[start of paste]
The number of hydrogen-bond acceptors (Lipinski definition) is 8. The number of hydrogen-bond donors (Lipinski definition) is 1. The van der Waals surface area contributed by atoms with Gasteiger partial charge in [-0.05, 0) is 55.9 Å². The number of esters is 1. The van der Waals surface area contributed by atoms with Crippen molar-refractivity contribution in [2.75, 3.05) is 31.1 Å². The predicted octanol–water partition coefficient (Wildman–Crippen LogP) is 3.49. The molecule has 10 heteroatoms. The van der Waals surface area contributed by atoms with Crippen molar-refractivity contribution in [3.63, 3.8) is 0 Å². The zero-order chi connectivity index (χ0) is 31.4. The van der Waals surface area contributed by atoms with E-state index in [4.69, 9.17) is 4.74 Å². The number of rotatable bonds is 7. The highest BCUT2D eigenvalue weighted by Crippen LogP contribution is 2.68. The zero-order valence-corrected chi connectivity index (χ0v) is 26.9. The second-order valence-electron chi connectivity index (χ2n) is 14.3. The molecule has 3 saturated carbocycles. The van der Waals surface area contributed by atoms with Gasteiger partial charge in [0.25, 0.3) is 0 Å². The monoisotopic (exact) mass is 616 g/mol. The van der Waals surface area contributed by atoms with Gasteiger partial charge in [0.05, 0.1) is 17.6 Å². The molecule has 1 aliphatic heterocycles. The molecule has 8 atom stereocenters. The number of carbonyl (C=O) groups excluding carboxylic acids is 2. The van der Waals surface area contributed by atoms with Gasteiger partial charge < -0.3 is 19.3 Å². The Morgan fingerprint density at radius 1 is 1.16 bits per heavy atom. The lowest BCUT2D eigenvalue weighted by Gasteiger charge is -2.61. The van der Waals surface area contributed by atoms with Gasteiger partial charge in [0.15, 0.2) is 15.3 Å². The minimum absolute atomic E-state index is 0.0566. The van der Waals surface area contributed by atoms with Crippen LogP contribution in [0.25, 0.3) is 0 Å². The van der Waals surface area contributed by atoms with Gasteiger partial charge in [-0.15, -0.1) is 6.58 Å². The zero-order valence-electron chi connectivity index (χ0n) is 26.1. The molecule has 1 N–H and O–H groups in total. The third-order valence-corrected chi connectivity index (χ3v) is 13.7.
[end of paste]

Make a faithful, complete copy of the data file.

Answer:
The number of hydrogen-bond acceptors (Lipinski definition) is 8. The number of hydrogen-bond donors (Lipinski definition) is 1. The van der Waals surface area contributed by atoms with Gasteiger partial charge in [-0.05, 0) is 55.9 Å². The number of esters is 1. The van der Waals surface area contributed by atoms with Crippen molar-refractivity contribution in [2.75, 3.05) is 31.1 Å². The predicted octanol–water partition coefficient (Wildman–Crippen LogP) is 3.49. The molecule has 10 heteroatoms. The van der Waals surface area contributed by atoms with Crippen molar-refractivity contribution in [3.63, 3.8) is 0 Å². The zero-order chi connectivity index (χ0) is 31.4. The van der Waals surface area contributed by atoms with E-state index in [4.69, 9.17) is 4.74 Å². The number of rotatable bonds is 7. The highest BCUT2D eigenvalue weighted by Crippen LogP contribution is 2.68. The zero-order valence-corrected chi connectivity index (χ0v) is 26.9. The second-order valence-electron chi connectivity index (χ2n) is 14.3. The molecule has 3 saturated carbocycles. The van der Waals surface area contributed by atoms with Gasteiger partial charge in [0.25, 0.3) is 0 Å². The monoisotopic (exact) mass is 616 g/mol. The van der Waals surface area contributed by atoms with Gasteiger partial charge in [0.05, 0.1) is 17.6 Å². The molecule has 1 aliphatic heterocycles. The molecule has 8 atom stereocenters. The number of carbonyl (C=O) groups excluding carboxylic acids is 2. The van der Waals surface area contributed by atoms with Gasteiger partial charge < -0.3 is 19.3 Å². The Morgan fingerprint density at radius 1 is 1.16 bits per heavy atom. The lowest BCUT2D eigenvalue weighted by Gasteiger charge is -2.61. The van der Waals surface area contributed by atoms with Gasteiger partial charge in [0.15, 0.2) is 15.3 Å². The minimum absolute atomic E-state index is 0.0566. The van der Waals surface area contributed by atoms with Crippen LogP contribution in [0.25, 0.3) is 0 Å². The van der Waals surface area contributed by atoms with Gasteiger partial charge in [-0.15, -0.1) is 6.58 Å². The zero-order valence-electron chi connectivity index (χ0n) is 26.1. The molecule has 1 N–H and O–H groups in total. The third-order valence-corrected chi connectivity index (χ3v) is 13.7.